It was a hectic afternoon in the Ramirez home. The kitchen sink was clogged and supplies normally stored in childproof cabinets were on the counter and floor. Three-year-old Perla, one in a set of triplets, was busy playing with her two sisters, when her mother heard a blood-curdling scream. Marie Ramirez felt her heart pound as she ran toward the sound of her daughter’s frantic crying.

Perla was hiding in a closet, holding a bottle filled with some type of liquid. Maria wasn’t sure what had happened, but she knew her daughter was in excruciating pain.    

“I was very scared,” says Maria, as she recalls that unforgettable day two years ago. She rushed Perla to a local hospital near the family’s Rowland Heights home. In need of expert pediatric care, Perla was transferred by ambulance to Miller Children’s & Women’s Hospital Long Beach, where a team of specialists took over her treatment.

Perla had swallowed liquid drain clog remover, causing corrosive burns to her esophagus – the tube that carries food and liquids from the mouth to the stomach. The injury involved significant tissue damage and intense inflammation.

At first, Robert Tran, M.D., pediatric gastroenterologist, Miller Children’s, inserted a feeding tube into Perla’s stomach and treated her with antibiotics and steroids to prevent infection and reduce inflammation. He also tried opening the narrowed areas in her esophagus with balloon dilation several times. However, within a month following the incident scar tissue had formed, severely constricting the esophagus.

Eating or drinking was virtually impossible and Perla was experiencing severe weight loss. Her injuries were too extensive for conventional treatments. “The only option she had left was surgery,” explains Nam Nguyen, M.D., general surgeon, Pediatric Surgical Center, Miller Children’s.

An esophagectomy, the surgical removal of the esophagus, is a complex operation. Traditionally, it requires two large incisions across the abdomen and chest, as well as a small incision in the neck. However, at Miller Children’s, physicians are on the leading edge of minimally invasive surgeries.
Dr. Nguyen was able to perform the complicated procedure through four small incisions. A small camera attached to a scope was inserted through an incision in Perla’s belly button. The camera was projected onto a monitor, providing a “live feed” for Dr. Nguyen. Medical instruments were inserted through the other openings. During the five-hour operation, Dr. Nguyen removed Perla’s damaged esophagus. He then pulled her stomach up through the chest to the neck and attached it to the small section of the esophagus still left in place. The tube-shaped stomach is Perla’s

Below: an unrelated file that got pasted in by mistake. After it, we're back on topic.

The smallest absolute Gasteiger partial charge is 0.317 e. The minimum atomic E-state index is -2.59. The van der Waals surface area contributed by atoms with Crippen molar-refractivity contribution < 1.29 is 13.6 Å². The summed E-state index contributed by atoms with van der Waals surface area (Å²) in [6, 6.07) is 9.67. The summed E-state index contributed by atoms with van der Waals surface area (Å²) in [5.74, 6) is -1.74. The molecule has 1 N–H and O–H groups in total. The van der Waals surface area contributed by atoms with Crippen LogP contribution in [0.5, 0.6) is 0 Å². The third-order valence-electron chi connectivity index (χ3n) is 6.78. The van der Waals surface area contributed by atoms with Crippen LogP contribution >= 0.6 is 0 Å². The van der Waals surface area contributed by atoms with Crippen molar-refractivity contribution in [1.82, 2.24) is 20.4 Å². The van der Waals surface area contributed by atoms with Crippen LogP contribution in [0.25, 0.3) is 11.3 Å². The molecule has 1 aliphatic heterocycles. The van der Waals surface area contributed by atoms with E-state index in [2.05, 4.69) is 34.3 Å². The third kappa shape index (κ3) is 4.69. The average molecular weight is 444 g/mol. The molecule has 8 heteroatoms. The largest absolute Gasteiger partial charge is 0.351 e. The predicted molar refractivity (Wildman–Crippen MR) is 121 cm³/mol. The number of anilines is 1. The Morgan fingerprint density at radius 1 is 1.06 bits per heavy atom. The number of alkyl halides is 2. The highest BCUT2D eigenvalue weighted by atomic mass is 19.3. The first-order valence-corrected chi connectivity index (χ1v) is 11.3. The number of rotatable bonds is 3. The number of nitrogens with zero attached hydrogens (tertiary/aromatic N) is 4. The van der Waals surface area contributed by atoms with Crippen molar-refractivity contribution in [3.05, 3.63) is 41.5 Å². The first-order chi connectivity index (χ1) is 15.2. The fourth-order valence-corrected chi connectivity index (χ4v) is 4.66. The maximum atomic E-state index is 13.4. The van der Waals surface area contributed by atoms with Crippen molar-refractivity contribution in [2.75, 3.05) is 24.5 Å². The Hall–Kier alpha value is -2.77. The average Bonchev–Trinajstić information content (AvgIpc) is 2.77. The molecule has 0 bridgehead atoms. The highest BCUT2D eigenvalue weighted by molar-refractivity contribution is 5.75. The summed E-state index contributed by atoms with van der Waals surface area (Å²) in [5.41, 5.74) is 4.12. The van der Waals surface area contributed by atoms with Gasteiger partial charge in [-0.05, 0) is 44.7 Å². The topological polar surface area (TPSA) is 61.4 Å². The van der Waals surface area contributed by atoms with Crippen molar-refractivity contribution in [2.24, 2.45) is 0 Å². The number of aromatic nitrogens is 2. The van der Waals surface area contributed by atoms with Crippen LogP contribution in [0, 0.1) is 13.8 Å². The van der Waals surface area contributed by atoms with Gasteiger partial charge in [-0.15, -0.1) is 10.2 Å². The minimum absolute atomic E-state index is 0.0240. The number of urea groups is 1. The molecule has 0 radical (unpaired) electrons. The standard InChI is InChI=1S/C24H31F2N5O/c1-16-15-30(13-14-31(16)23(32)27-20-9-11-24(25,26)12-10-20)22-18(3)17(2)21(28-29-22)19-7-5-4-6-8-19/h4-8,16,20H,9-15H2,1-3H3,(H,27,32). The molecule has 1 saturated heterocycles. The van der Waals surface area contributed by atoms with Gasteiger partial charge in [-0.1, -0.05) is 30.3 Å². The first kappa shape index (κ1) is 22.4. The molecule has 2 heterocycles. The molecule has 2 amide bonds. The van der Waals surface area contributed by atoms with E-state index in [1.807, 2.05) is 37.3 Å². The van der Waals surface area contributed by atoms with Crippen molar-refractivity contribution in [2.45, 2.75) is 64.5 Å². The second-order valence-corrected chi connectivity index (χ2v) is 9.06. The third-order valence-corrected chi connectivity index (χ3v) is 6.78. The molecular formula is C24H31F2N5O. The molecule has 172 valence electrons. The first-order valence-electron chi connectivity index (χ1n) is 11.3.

new esophagus.

“Recovery from a traditional esophagectomy is typically long and painful,” explains Dr. Nguyen. “With minimally invasive surgery, children recover faster because there’s less pain, reduced scarring and fewer infections.”

Perla also was fortunate to have access to Miller Children’s state-of-the-art Pediatric Surgical Center, which is dedicated exclusively to infants, children and adolescents. Pediatric surgeons work in an environment that’s conducive to pioneering new methods. For example, Miller Children’s is one of a few specialized children’s hospitals nationwide offering single-incision laparoscopic surgery. Virtually “scarless,” this type of operation requires only an inch opening inside the belly button, effectively hiding the incision from view. This technique is successfully used in removing the gallbladder, spleen and appendix.

“With minimally invasive surgeries, the trauma to the body is reduced and we’re able to have our patients back to playing with their friends and being kids much faster,” says  Dr. Nguyen.

Perla spent one day in the intensive care unit and seven days in the hospital following her surgery. She was able to eat regular food by the time she returned home. While she still visits Dr. Nguyen every six months for a check-up, the active 5-year-old is the same weight and height as her triplet sisters with no long-term complications. She looks forward to her family’s favorite weekend breakfast of over-easy eggs, cheese, tortillas and beans. She loves to ride her scooter, play soccer and go horseback riding with her family on Sundays. “The doctors at Miller Children’s gave Perla her life back,” says Maria.

Learn more about minimally invasive surgery at Miller Children’s & Women’s Hospital.